Michigan workmans’ comp premiums are based on how many employees you have, your total payroll, the types of jobs performed at your business, and your history of accidents and workers’ compensation claims.
In Michigan, every occupation is given a classification, or class code, based on the type of work performed. Insurance companies establish a premium rate, or base rate, for each classification based on the level of hazard associated with it. These rates are filed each year with the Compensation Advisory Organization of Michigan (CAOM), which administers the program.
Your base rate and total payroll are used to determine your full workers’ compensation premium. Here's an example:
Classification Code 5190: Electrical
Base Rate: $1.90
Employer payroll (example): $100,000
Premium calculation: $1.90 per $100 of employer payroll (or 1.90% of payroll)
Estimated annual premium: $1,900.00
Most employers have employees in more than one classification. An electrician may employ a variety of office workers in addition to electricians. All class codes and related premiums are combined to determine the full Michigan workers’ compensation premium.
Rates for workmans’ comp insurance in Michigan are below average. They vary significantly between insurance companies, however, so employers need to do their homework and find the policy that best fits their needs.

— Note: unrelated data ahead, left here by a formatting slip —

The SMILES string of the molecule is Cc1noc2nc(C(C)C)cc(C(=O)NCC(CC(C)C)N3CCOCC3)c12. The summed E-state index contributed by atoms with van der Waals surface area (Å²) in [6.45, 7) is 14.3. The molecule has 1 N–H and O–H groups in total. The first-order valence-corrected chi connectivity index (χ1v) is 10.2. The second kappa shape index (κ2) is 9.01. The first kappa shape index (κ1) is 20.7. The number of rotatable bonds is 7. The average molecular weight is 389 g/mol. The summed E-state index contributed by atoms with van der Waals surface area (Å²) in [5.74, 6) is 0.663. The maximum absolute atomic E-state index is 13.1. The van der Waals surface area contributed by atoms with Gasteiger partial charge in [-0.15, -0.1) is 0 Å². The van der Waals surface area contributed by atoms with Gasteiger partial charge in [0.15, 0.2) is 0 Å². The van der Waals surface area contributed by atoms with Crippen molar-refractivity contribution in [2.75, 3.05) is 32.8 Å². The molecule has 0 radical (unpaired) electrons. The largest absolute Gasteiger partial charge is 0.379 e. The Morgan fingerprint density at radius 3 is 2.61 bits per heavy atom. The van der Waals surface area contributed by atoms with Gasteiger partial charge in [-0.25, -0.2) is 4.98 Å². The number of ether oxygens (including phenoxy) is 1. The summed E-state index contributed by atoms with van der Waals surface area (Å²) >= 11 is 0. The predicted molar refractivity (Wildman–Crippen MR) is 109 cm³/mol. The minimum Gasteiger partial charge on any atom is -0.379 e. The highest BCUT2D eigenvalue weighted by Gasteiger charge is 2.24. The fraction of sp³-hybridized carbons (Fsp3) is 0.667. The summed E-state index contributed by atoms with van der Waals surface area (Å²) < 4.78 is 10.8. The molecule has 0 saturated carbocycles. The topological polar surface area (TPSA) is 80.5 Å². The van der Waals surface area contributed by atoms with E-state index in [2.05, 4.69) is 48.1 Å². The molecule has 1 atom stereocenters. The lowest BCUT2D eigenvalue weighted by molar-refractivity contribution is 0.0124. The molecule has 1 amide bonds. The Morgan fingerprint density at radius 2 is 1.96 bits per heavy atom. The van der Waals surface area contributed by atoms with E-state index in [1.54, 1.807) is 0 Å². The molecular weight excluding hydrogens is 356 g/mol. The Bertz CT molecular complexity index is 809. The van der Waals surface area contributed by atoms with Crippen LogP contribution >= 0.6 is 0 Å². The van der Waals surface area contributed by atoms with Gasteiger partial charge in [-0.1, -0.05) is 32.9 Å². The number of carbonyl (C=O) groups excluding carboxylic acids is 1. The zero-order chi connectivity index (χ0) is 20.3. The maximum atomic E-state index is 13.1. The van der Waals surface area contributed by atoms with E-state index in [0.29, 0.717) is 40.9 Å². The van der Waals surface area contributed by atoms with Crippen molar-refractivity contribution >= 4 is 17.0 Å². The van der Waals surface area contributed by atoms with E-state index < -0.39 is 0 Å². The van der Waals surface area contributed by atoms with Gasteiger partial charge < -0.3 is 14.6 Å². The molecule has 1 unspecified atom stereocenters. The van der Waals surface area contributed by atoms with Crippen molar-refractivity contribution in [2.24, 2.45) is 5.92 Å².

Michigan’s workers’ compensation rates are administered by the Compensation Advisory Organization of Michigan (CAOM). While insurance companies must file their rates with the CAOM, they may offer additional discounts and credits to employers who qualify.
Here are some sample base rates (rate per $100 of employer payroll) as of January 1, 2016.
Experience rating is a way to increase or decrease your Michigan workers’ compensation premiums depending on your actual loss experience.
When you are eligible for experience rating, an experience modification, or e-mod, is added to your workers’ compensation premium calculation. Your mod can have a significant impact on your premium as you establish a claims history. It is determined by comparing your actual claims to what was expected for your industry in a given year. If you operate a restaurant, you will be compared to other similarly sized restaurants. If you own a retail store, you will be compared to similarly sized stores in your state.
Employers in Michigan may be assigned an experience mod after they have been in business and had workers’ compensation coverage for two years. Experience mods are assigned by the CAOM.
When your workers’ compensation policy is experience-rated, your premiums are determined using the following formula:
Base Rate x Payroll x Mod = Premium
Your mod represents a debit or credit that is applied to your workers’ compensation premium.
By keeping claims and related costs low, you can control your mod and reduce your workers’ compensation premiums. If you have a lot of losses, your mod will force your premiums upward. Remember that small, frequent losses have a greater impact on your mod than a few large or out-of-the-ordinary losses.
Remember, this article offers only highly simplified examples and calculations of typical Michigan workers’ compensation premiums.
Michigan employers have a lot of options for workers’ compensation insurance. An independent insurance agent who understands your business and the Michigan workers’ compensation law can help guide you.
To learn more about Michigan’s workers’ compensation law and obtain coverage for your business, contact an experienced independent insurance agent. Find a local Trusted Choice agent now.